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Sovereign Development Funds and the Shifting Wealth of Nations
Sovereign Development Funds and the Shifting Wealth of Nations
Sovereign Development Funds and the Shifting Wealth of Nations
Sovereign Development Funds and the Shifting Wealth of Nations
Sovereign Development Funds and the Shifting Wealth of Nations
Sovereign Development Funds and the Shifting Wealth of Nations
Sovereign Development Funds and the Shifting Wealth of Nations
Sovereign Development Funds and the Shifting Wealth of Nations
Sovereign Development Funds and the Shifting Wealth of Nations
Sovereign Development Funds and the Shifting Wealth of Nations
Sovereign Development Funds and the Shifting Wealth of Nations
Sovereign Development Funds and the Shifting Wealth of Nations
Sovereign Development Funds and the Shifting Wealth of Nations
Sovereign Development Funds and the Shifting Wealth of Nations
Sovereign Development Funds and the Shifting Wealth of Nations
Sovereign Development Funds and the Shifting Wealth of Nations
Sovereign Development Funds and the Shifting Wealth of Nations
Sovereign Development Funds and the Shifting Wealth of Nations
Sovereign Development Funds and the Shifting Wealth of Nations
Sovereign Development Funds and the Shifting Wealth of Nations
Sovereign Development Funds and the Shifting Wealth of Nations
Sovereign Development Funds and the Shifting Wealth of Nations
Sovereign Development Funds and the Shifting Wealth of Nations
Sovereign Development Funds and the Shifting Wealth of Nations
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Sovereign Development Funds and the Shifting Wealth of Nations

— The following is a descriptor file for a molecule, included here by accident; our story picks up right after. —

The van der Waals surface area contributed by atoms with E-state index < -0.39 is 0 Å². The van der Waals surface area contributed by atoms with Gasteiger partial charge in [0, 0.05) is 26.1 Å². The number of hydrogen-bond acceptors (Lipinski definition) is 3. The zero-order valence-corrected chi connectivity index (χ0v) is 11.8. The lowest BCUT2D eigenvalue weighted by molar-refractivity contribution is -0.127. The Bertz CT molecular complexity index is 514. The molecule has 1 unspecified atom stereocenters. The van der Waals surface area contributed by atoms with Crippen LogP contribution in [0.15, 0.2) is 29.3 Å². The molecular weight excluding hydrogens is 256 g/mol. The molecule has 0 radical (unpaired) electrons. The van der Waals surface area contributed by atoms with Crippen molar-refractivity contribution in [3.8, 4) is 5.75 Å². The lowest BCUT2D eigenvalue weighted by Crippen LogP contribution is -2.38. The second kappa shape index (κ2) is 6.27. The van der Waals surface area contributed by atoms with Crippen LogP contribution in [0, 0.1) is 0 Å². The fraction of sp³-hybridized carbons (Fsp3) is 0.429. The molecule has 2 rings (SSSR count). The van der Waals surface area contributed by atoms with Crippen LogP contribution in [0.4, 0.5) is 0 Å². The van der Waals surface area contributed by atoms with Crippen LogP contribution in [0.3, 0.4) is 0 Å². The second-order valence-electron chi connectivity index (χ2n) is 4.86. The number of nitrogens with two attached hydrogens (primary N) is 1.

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Presentation by OECD Development Centre's director Javier Santiso on Sovereign Development Funds.

Presentation by OECD Development Centre's director Javier Santiso on Sovereign Development Funds.

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  • dimanche 7 juin 2009
  • Transcript

    • 1. Salzburg Global Seminar  27 September – Salzburg, Austria  Sovereign Development Funds and the Shifting Wealth of Nations Javier Santiso Director and Chief Economist OECD Development Centre
    • 2. A fundamental shift <ul><li>Emerging economies are returning to their historical position in the global economy - a rebalancing of the wealth of nations. </li></ul><ul><li>“ Decoupling ” is no longer an appropriate concept, since the Centre is no longer the Centre, and the Periphery no longer Periphery. </li></ul><ul><li>Sovereign Wealth Funds are at the heart of this process. </li></ul>Joaquín Torres García América Invertida, 1943
    • 3. Sovereign Wealth Funds in the global shifting of wealth 1 New investment drivers in the emerging world 2 Sovereign Development Funds? 3
    • 4. Emerging economies have enhanced growth over recent years… Source: OECD Development Centre, 2008.
    • 5. World Growth Prospects – 2008 Source: OECD Development Centre, based on IMF and Economist Intelligence Unit … the trend is likely to continue in the short run
    • 6. Emerging markets continue to accumulate foreign reserves… Source: OECD Development Centre, based on Economist Intelligence Unit
    • 7. .. creating significant surpluses… Source: OECD Development Centre, based on IMF and Central Banks
    • 8. … invested in Sovereign Funds Source: OECD Development Centre, estimation based on Deutsche Bank Sovereign Wealth Funds (SWFs) by origin , 2008   Number Total assets (USD bn) Middle East 7 1533 Asia 9 867 OECD 10 489 Russia & Central Asia 4 177 Africa 7 109 Latin America 4 23 Pacific islands 6 1.2 Total 47 3,194
    • 9. Sovereign wealth funds in the global shifting of wealth 1 New investment drivers in the emerging world 2 Sovereign Development Funds? 3
    • 10. Source: OECD Development Centre 2007, based on Thomson Datastream (Economist Intelligence Unit). Note: Emerging countries refer to Latin American and Asian only. Emerging economies have become major actors in mobilising capital
    • 11. Sovereign funds' assets in perspective: small in one respect…. Source: OECD, Deutsche Bank , 2008.
    • 12. … yet fast becoming heavyweights as an asset class Source: OECD, Deutsche Bank , 2008.
    • 13. Sovereign fund investment is shooting up <ul><li>Currently, global equity funds invest 7-10% of their equity investments in Emerging Markets. </li></ul><ul><li>If SWFs invested along a similar allocation, they would already account for a large part of the inflows to emerging economies. </li></ul><ul><li>SWFs, themselves based in emerging countries, might be more willing to invest in other emerging countries </li></ul>